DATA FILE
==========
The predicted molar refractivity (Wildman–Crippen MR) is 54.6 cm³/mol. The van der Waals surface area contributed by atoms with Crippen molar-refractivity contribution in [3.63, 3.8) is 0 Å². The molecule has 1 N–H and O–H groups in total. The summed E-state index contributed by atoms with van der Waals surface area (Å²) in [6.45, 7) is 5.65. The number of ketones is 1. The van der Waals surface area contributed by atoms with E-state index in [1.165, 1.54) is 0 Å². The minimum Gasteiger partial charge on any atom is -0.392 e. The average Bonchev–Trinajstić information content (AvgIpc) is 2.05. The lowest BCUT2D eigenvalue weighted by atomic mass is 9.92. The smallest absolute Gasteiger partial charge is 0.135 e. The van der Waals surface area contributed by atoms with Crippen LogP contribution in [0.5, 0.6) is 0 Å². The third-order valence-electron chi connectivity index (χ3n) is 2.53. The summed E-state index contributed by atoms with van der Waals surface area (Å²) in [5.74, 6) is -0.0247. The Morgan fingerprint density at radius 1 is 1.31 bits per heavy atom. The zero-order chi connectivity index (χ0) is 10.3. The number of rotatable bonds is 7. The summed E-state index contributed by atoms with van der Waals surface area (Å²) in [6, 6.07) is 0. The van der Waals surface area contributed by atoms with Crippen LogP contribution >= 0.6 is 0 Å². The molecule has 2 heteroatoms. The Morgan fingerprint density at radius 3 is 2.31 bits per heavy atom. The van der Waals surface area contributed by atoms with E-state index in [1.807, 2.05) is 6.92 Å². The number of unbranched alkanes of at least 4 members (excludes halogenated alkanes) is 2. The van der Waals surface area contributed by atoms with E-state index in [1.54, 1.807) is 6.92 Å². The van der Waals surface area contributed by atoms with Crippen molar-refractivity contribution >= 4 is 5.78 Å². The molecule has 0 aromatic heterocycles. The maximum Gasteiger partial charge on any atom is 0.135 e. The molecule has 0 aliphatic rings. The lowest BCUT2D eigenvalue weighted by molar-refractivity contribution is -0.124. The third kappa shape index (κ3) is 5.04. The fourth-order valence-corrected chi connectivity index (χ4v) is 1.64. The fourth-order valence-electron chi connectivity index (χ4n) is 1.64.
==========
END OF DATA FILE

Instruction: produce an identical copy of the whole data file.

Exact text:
The predicted molar refractivity (Wildman–Crippen MR) is 54.6 cm³/mol. The van der Waals surface area contributed by atoms with Crippen molar-refractivity contribution in [3.63, 3.8) is 0 Å². The molecule has 1 N–H and O–H groups in total. The summed E-state index contributed by atoms with van der Waals surface area (Å²) in [6.45, 7) is 5.65. The number of ketones is 1. The van der Waals surface area contributed by atoms with E-state index in [1.165, 1.54) is 0 Å². The minimum Gasteiger partial charge on any atom is -0.392 e. The average Bonchev–Trinajstić information content (AvgIpc) is 2.05. The lowest BCUT2D eigenvalue weighted by atomic mass is 9.92. The smallest absolute Gasteiger partial charge is 0.135 e. The van der Waals surface area contributed by atoms with Crippen LogP contribution in [0.5, 0.6) is 0 Å². The third-order valence-electron chi connectivity index (χ3n) is 2.53. The summed E-state index contributed by atoms with van der Waals surface area (Å²) in [5.74, 6) is -0.0247. The Morgan fingerprint density at radius 1 is 1.31 bits per heavy atom. The zero-order chi connectivity index (χ0) is 10.3. The number of rotatable bonds is 7. The summed E-state index contributed by atoms with van der Waals surface area (Å²) in [6, 6.07) is 0. The van der Waals surface area contributed by atoms with Crippen LogP contribution >= 0.6 is 0 Å². The molecule has 2 heteroatoms. The Morgan fingerprint density at radius 3 is 2.31 bits per heavy atom. The van der Waals surface area contributed by atoms with E-state index in [1.807, 2.05) is 6.92 Å². The number of unbranched alkanes of at least 4 members (excludes halogenated alkanes) is 2. The van der Waals surface area contributed by atoms with E-state index in [1.54, 1.807) is 6.92 Å². The van der Waals surface area contributed by atoms with Crippen molar-refractivity contribution >= 4 is 5.78 Å². The molecule has 0 aromatic heterocycles. The maximum Gasteiger partial charge on any atom is 0.135 e. The molecule has 0 aliphatic rings. The lowest BCUT2D eigenvalue weighted by molar-refractivity contribution is -0.124. The third kappa shape index (κ3) is 5.04. The fourth-order valence-corrected chi connectivity index (χ4v) is 1.64. The fourth-order valence-electron chi connectivity index (χ4n) is 1.64.